Background: Chronic respiratory symptoms involving bronchitis, cough and phlegm in children are underappreciated but pose a significant public health burden. Efforts for prevention and management could be supported by an understanding of the relative importance of determinants, including environmental exposures. Thus, we aim to develop a prediction model for bronchitic symptoms.
Methods: Schoolchildren from the population-based southern California Children's Health Study were visited annually from 2003 to 2012. Bronchitic symptoms over the prior 12 months were assessed by questionnaire. A gradient boosting model was fit using groups of risk factors (including traffic/air pollution exposures) for all children and by asthma status. Training data consisted of one observation per participant in a random study year (for 50% of participants). Validation data consisted of: (1) a random (later) year in the same participants (within-participant); (2) a random year in participants excluded from the training data (across-participant).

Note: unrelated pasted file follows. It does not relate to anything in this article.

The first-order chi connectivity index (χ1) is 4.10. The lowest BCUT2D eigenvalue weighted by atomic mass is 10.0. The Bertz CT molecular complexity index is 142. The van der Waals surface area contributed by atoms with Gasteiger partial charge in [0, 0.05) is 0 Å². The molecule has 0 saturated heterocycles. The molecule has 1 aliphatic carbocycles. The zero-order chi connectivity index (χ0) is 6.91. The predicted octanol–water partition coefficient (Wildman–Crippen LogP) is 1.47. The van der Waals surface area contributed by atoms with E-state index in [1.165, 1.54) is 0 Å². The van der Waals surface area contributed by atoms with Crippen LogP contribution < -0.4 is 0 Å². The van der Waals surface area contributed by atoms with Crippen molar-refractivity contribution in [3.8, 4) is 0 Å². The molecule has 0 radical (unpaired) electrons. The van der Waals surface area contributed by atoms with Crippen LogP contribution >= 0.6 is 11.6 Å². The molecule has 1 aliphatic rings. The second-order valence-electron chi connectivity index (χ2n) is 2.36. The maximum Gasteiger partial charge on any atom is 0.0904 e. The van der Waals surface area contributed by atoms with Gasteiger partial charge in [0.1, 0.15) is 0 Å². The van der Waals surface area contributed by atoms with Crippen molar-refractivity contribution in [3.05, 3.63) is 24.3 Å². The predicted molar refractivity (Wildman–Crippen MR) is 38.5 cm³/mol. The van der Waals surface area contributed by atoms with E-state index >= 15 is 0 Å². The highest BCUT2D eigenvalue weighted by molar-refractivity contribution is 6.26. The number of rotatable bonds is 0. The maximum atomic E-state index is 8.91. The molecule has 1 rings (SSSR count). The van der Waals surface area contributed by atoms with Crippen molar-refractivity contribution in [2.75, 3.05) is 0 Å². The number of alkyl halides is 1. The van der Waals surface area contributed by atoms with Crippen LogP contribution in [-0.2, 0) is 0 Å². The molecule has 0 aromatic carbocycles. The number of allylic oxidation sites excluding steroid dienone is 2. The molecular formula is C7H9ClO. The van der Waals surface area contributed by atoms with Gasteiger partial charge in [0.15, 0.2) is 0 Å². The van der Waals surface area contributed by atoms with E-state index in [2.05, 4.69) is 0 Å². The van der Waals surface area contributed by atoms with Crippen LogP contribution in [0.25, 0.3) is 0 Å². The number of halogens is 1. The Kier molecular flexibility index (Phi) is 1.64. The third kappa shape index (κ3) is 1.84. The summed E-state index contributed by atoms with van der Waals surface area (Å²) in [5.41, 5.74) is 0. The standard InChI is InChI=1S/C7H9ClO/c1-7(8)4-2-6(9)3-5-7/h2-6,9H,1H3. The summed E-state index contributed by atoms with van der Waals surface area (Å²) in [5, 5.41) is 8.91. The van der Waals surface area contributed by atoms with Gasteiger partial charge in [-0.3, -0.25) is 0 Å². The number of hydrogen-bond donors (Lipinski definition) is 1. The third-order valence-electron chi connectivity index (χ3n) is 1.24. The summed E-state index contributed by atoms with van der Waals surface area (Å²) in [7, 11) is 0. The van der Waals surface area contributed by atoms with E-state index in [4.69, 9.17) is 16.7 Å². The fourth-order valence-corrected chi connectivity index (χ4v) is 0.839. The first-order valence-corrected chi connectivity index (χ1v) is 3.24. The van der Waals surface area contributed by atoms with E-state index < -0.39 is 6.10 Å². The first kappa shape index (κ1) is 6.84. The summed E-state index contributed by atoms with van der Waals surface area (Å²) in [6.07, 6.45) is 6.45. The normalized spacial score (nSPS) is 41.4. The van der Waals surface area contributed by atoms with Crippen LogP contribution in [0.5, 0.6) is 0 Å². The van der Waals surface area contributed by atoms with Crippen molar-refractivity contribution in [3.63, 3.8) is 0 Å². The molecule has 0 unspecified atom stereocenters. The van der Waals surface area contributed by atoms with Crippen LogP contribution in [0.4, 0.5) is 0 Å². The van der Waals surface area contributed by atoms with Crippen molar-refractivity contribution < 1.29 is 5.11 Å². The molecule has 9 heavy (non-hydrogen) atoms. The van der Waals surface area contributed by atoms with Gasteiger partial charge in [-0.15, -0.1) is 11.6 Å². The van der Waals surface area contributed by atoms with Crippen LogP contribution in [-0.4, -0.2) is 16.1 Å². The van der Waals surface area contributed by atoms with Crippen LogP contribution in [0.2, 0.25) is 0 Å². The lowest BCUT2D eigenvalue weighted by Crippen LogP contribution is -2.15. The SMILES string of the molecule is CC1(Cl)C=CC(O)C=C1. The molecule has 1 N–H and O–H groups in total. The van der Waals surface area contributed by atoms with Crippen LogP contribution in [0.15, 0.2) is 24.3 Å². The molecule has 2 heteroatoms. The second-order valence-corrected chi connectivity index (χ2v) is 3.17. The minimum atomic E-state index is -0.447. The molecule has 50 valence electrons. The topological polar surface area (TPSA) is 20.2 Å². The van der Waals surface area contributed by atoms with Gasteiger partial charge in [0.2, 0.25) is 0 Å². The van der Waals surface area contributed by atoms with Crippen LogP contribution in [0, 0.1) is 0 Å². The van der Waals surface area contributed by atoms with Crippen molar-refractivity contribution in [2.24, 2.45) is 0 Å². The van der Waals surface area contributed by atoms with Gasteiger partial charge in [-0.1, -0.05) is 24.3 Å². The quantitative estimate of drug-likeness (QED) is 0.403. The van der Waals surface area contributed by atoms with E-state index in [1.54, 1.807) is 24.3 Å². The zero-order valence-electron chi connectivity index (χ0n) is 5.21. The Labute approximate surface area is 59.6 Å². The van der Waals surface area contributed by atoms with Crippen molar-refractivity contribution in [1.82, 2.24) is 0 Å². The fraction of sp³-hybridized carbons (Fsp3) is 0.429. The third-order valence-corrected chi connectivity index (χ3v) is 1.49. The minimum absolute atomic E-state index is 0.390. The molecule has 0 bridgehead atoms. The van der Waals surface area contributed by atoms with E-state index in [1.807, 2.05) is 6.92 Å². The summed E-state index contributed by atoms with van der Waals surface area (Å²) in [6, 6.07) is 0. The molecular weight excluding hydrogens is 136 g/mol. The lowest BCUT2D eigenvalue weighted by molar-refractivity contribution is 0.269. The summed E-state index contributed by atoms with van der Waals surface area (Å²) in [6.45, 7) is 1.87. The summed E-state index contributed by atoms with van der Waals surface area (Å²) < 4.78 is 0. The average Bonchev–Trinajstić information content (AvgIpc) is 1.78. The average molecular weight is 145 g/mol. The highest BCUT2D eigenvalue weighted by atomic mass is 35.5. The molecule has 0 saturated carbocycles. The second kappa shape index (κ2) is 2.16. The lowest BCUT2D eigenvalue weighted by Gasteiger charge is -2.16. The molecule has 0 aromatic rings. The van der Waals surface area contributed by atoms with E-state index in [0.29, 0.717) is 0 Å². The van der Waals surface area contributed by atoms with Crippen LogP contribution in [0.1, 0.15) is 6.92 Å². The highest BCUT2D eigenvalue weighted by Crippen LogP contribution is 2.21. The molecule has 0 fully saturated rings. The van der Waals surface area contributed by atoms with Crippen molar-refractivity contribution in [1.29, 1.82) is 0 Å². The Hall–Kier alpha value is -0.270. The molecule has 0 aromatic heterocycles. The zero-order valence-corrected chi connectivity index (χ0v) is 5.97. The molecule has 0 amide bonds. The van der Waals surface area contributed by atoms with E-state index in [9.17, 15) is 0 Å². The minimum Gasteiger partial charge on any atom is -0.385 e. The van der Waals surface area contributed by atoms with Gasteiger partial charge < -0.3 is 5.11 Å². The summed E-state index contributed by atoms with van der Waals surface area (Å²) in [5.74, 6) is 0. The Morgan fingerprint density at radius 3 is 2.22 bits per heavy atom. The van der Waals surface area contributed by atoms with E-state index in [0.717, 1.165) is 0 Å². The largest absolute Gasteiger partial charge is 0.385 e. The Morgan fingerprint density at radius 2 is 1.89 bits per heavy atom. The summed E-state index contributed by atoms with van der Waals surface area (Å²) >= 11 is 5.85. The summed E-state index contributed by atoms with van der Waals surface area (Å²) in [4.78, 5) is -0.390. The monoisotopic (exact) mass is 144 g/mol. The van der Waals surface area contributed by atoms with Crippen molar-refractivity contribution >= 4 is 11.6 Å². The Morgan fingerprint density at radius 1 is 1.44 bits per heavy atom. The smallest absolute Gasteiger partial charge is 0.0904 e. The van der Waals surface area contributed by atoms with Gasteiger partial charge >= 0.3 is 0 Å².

Results: At baseline, 13.2% of children had asthma and 18.1% reported bronchitic symptoms. Models performed similarly within- and across-participant. Previous year symptoms/medication use provided much of the predictive ability (across-participant area under the receiver operating characteristic curve (AUC): 0.76 vs 0.78 for all risk factors, in all participants). Traffic/air pollution exposures added modestly to prediction as did body mass index percentile, age and parent stress.
Conclusions: Regardless of asthma status, previous symptoms were the most important predictors of current symptoms. Traffic/air pollution variables contribute modest predictive information, but impact large populations. Methods proposed here could be generalized to personalized exacerbation predictions in future longitudinal studies to support targeted prevention efforts.
Keywords: Air pollution; Bronchitic symptoms; Gradient boosting model; Machine learning; Prediction model.